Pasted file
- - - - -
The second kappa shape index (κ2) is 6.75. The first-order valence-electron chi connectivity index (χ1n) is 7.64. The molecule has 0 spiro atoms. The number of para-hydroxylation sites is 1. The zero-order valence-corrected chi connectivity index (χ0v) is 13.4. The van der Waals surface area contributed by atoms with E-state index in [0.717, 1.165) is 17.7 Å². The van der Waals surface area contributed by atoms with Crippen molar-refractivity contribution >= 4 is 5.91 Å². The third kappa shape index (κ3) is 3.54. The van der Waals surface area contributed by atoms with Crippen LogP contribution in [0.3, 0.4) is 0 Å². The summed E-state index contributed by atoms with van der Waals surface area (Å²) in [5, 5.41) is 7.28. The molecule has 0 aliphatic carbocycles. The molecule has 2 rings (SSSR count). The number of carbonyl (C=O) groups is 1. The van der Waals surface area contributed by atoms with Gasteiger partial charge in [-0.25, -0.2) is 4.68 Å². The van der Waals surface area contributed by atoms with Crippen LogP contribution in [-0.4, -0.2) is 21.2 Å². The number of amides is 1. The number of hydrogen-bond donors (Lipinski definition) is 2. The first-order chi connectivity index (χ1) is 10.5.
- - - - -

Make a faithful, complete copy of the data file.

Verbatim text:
The second kappa shape index (κ2) is 6.75. The first-order valence-electron chi connectivity index (χ1n) is 7.64. The molecule has 0 spiro atoms. The number of para-hydroxylation sites is 1. The zero-order valence-corrected chi connectivity index (χ0v) is 13.4. The van der Waals surface area contributed by atoms with E-state index in [0.717, 1.165) is 17.7 Å². The van der Waals surface area contributed by atoms with Crippen molar-refractivity contribution >= 4 is 5.91 Å². The third kappa shape index (κ3) is 3.54. The van der Waals surface area contributed by atoms with Crippen LogP contribution in [0.3, 0.4) is 0 Å². The summed E-state index contributed by atoms with van der Waals surface area (Å²) in [5, 5.41) is 7.28. The molecule has 0 aliphatic carbocycles. The molecule has 2 rings (SSSR count). The number of carbonyl (C=O) groups is 1. The van der Waals surface area contributed by atoms with Gasteiger partial charge in [-0.25, -0.2) is 4.68 Å². The van der Waals surface area contributed by atoms with Crippen LogP contribution in [-0.4, -0.2) is 21.2 Å². The number of amides is 1. The number of hydrogen-bond donors (Lipinski definition) is 2. The first-order chi connectivity index (χ1) is 10.5.